Defense Criticizes Grand Jury Process In Anthony Hill Shooting
DeKalb County police officer Robert Olsen surrendered to jail officials last night after a criminal grand jury indicted him on charges, including murder, for the shooting death of Anthony Hill.
Olsen was released on a $110,200 bond on Friday morning, according to the DeKalb County Sheriff's office.
“We were in the Grand Jury from about 9 in the morning 'til about 6:45 at night. It’s a grueling process to have to sit there and just watch the witnesses,” said Olsen’s lawyer, Don Samuel.
Samuel called the grand jury hearings a one-sided process - saying there’s no chance for the defense to present or cross-examine the prosecution’s witnesses.
He said Olsen did exercise his right, unique to law enforcement facing grand juries in Georgia, to give a prepared statement at the end of the proceedings. The officer spoke for about 20 minutes, according to Samuel, but was prevented from from presenting evidence or bringing in supporting materials.
Hill’s mother and her attorney, who were allowed to witness a non-binding, civil grand jury hearing in October, have said Olsen, represented then by Police Benevolent Association counsel, gave an hour-long statement which included a PowerPoint presentation.
Samuel said Olsen’s prepared remarks on Thursday included a response to the prosecution’s allegations that Olsen made false statements to the next officer on scene. DeKalb District Attorney Robert James said Olsen allegedly told a fellow officer that Anthony Hill had tried to pound on his chest.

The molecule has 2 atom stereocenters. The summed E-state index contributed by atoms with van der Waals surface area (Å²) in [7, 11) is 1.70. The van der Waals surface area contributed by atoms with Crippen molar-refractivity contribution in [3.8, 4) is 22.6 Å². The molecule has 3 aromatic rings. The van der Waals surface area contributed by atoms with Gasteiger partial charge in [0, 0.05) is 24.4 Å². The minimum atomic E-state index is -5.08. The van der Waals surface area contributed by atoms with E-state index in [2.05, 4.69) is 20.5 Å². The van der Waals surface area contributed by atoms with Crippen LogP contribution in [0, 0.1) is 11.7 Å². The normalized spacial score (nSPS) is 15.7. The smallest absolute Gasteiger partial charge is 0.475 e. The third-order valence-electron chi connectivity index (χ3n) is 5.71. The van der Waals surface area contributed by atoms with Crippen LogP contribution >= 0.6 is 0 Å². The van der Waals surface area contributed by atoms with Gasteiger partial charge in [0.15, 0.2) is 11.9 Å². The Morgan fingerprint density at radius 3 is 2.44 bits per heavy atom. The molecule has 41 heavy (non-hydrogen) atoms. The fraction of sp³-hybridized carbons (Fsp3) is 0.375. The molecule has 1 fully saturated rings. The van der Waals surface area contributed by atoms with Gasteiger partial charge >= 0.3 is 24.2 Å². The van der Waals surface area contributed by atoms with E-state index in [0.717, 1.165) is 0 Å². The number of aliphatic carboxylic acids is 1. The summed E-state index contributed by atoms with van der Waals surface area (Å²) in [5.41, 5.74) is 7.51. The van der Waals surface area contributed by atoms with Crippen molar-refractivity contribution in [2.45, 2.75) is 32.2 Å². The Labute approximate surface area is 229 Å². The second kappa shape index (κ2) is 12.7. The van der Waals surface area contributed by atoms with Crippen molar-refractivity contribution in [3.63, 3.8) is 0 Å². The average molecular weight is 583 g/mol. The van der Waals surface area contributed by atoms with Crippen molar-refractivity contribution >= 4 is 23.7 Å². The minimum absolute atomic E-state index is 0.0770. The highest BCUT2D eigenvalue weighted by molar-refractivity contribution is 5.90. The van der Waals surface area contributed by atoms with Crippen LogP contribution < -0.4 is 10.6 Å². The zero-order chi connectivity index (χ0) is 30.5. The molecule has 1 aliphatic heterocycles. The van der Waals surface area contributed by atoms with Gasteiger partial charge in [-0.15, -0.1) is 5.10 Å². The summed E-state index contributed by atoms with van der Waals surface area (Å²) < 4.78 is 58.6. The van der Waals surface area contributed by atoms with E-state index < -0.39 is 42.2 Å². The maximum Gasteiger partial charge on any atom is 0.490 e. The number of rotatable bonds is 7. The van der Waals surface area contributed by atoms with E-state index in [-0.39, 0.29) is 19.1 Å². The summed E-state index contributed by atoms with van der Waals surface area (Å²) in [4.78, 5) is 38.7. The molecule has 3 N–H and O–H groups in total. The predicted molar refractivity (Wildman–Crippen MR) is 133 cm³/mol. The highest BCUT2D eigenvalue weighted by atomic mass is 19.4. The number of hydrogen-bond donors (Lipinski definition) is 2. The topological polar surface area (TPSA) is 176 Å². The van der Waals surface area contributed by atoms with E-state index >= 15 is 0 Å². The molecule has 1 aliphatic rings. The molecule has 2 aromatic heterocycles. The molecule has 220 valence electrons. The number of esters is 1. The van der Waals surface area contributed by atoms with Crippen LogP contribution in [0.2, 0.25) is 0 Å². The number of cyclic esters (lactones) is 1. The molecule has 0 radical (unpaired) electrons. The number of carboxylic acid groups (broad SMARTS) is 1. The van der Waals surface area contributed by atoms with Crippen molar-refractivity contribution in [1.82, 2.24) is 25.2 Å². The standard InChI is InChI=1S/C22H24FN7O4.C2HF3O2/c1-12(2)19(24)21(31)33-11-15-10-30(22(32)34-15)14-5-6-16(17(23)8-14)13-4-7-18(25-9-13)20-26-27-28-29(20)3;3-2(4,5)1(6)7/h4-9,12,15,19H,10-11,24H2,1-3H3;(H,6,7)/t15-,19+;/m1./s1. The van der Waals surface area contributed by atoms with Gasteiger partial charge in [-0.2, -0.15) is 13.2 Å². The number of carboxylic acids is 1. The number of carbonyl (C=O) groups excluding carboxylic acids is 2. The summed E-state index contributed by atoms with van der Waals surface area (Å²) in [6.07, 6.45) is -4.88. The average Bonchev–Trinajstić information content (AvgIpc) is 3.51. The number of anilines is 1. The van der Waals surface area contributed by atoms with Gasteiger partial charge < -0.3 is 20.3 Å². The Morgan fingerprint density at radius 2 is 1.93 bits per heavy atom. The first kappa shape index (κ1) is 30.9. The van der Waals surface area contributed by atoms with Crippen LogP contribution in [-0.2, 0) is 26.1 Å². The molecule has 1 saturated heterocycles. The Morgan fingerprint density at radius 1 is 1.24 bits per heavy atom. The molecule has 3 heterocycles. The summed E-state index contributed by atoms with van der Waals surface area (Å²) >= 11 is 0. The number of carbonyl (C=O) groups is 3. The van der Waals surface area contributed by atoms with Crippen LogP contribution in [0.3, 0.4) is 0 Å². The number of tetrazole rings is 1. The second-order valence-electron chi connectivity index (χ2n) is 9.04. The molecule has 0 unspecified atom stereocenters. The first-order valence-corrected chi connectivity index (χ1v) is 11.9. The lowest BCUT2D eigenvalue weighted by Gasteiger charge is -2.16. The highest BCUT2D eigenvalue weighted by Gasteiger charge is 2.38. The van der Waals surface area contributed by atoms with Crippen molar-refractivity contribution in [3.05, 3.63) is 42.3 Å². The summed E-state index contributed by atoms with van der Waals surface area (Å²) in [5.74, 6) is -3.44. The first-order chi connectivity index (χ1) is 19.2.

“Olsen says he has no memory of even talking to Anderson. He doesn’t even remember the first officers arriving,” said Samuel.
Last night, outside the DeKalb County Courthouse, poncho-clad demonstrators who’d camped outside for days gathered around Hill’s mother and girlfriend as they emerged after the District Attorney’s announcement.
“I’m just glad the jury saw what we already saw - the evidence, the truth. I’m really speechless,” said Carolyn Giummo, Hill’s mother.
“This has a potential to set a national precedent,” said Christopher Chestnut, Hill’s family’s lawyer, referring to convictions for officers accused of using deadly force on civilians. “Certainly there’s a national trend, and that trend has not been very encouraging.”
Hill’s family and supporters talked about the need for de-escalation training for law enforcement and improved access to mental health services, especially for military veterans.
The case will now be assigned to a Superior Court judge. Olsen’s attorney says his client plans to plead not guilty.
“It also begins the process of filing motions, where we plan to challenge the validity of the indictment. We challenge the grand jury process. We have some questions about the procedures that were used there,” Samuel said.
He says they plan to assert a self-defense claim before the trial, which Georgia law allows. Samuel says they will consider a change-of-venue request if necessary.
It could be up to a year before a trial begins.
Disclosure: Defense attorney Don Samuel is related to WABE reporter Molly Samuel.